Machine learning powers many new diagnostic technologies, but AI doesn’t have a total lock on medical advances. Engineers at Pohang University of Science and Technology (POSTECH) developed a contact lens wearable that can diagnose diabetes and treat diabetic retinopathy. The POSTECH engineers collaborated with researchers from Stanford University’s Department of Engineering and Stanford Medicine Ophthalmology.

The multifunctional aspect of POSTECH technology relates to its potential for use in both diagnosis and treatment. The technology starts with a smart contact lens. The lens has an integrated micro-LED and a photodetector. The light and the detector assist diabetes diagnosis by measuring glucose in the conjunctival blood vessels using near-infrared (NIR) light.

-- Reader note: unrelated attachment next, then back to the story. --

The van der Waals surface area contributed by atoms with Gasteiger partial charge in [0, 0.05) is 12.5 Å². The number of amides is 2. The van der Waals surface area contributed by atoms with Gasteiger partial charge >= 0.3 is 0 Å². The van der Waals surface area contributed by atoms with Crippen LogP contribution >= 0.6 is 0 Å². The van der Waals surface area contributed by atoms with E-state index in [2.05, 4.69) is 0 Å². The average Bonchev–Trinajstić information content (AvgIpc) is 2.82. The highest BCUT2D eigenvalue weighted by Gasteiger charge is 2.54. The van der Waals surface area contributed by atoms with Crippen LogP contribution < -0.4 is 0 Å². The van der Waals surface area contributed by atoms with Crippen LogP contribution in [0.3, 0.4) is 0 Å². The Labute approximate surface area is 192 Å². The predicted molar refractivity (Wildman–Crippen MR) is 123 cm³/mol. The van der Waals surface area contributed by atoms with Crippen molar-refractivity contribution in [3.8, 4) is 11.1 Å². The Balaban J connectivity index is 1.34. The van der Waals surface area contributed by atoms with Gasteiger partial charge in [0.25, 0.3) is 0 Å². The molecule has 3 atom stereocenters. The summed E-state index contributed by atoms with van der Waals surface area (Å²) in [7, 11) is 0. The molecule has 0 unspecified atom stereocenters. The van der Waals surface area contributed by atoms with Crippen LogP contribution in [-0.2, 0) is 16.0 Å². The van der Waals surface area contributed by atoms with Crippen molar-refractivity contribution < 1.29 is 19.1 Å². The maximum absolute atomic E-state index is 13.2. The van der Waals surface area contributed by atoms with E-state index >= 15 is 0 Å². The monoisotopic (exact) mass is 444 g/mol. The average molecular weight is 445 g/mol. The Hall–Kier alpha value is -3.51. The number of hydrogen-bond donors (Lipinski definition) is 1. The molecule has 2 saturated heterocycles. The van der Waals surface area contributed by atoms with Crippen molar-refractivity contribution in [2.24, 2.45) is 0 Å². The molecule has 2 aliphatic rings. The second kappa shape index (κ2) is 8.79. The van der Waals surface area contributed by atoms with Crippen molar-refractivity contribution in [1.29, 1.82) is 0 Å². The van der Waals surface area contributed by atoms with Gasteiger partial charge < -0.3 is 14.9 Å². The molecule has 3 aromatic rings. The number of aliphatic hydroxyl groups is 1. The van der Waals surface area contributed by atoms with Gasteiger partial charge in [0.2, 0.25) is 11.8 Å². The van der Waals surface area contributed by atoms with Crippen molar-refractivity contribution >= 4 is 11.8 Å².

The POSTECH engineers then treated diabetic retinopathy disease by using the smart lenses to shine light in their eyes. After a month of this exposure to NIR light, the researchers observed a significant reduction in angiogenesis in the retina, which is the production of new blood vessels. This indicates that similar lenses might be used to treat retinopathy in humans.

It is important to note that while the researchers used a smart contact lens to measure glucose levels, they were not relying on levels in the rabbits’ tears as the source for the data. Sampling tears was the approach that was explored and abandoned by Google Verity and Alcon after they determined that the correlation between glucose levels in tears and in blood is too inconsistent to be reliable. Instead, this study used near-infrared light to measure blood glucose levels in the eye’s blood vessels.